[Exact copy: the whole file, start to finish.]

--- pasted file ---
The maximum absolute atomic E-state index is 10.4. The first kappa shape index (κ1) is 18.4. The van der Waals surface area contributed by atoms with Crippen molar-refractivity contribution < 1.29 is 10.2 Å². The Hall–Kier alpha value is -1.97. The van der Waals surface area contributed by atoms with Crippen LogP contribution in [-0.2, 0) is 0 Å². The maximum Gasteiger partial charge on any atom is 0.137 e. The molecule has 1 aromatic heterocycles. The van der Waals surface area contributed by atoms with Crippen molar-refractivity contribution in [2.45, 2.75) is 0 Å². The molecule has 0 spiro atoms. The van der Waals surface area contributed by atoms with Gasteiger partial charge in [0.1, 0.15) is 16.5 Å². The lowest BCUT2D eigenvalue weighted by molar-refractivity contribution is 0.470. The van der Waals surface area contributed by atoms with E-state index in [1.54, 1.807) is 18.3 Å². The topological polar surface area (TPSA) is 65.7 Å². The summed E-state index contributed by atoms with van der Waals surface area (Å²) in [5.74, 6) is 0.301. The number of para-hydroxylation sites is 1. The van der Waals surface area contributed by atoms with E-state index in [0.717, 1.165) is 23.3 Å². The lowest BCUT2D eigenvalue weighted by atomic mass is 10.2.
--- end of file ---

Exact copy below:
The maximum absolute atomic E-state index is 10.4. The first kappa shape index (κ1) is 18.4. The van der Waals surface area contributed by atoms with Crippen molar-refractivity contribution < 1.29 is 10.2 Å². The Hall–Kier alpha value is -1.97. The van der Waals surface area contributed by atoms with Crippen LogP contribution in [-0.2, 0) is 0 Å². The maximum Gasteiger partial charge on any atom is 0.137 e. The molecule has 1 aromatic heterocycles. The van der Waals surface area contributed by atoms with Crippen molar-refractivity contribution in [2.45, 2.75) is 0 Å². The molecule has 0 spiro atoms. The van der Waals surface area contributed by atoms with Gasteiger partial charge in [0.1, 0.15) is 16.5 Å². The lowest BCUT2D eigenvalue weighted by molar-refractivity contribution is 0.470. The van der Waals surface area contributed by atoms with E-state index in [1.54, 1.807) is 18.3 Å². The topological polar surface area (TPSA) is 65.7 Å². The summed E-state index contributed by atoms with van der Waals surface area (Å²) in [5.74, 6) is 0.301. The number of para-hydroxylation sites is 1. The van der Waals surface area contributed by atoms with E-state index in [0.717, 1.165) is 23.3 Å². The lowest BCUT2D eigenvalue weighted by atomic mass is 10.2.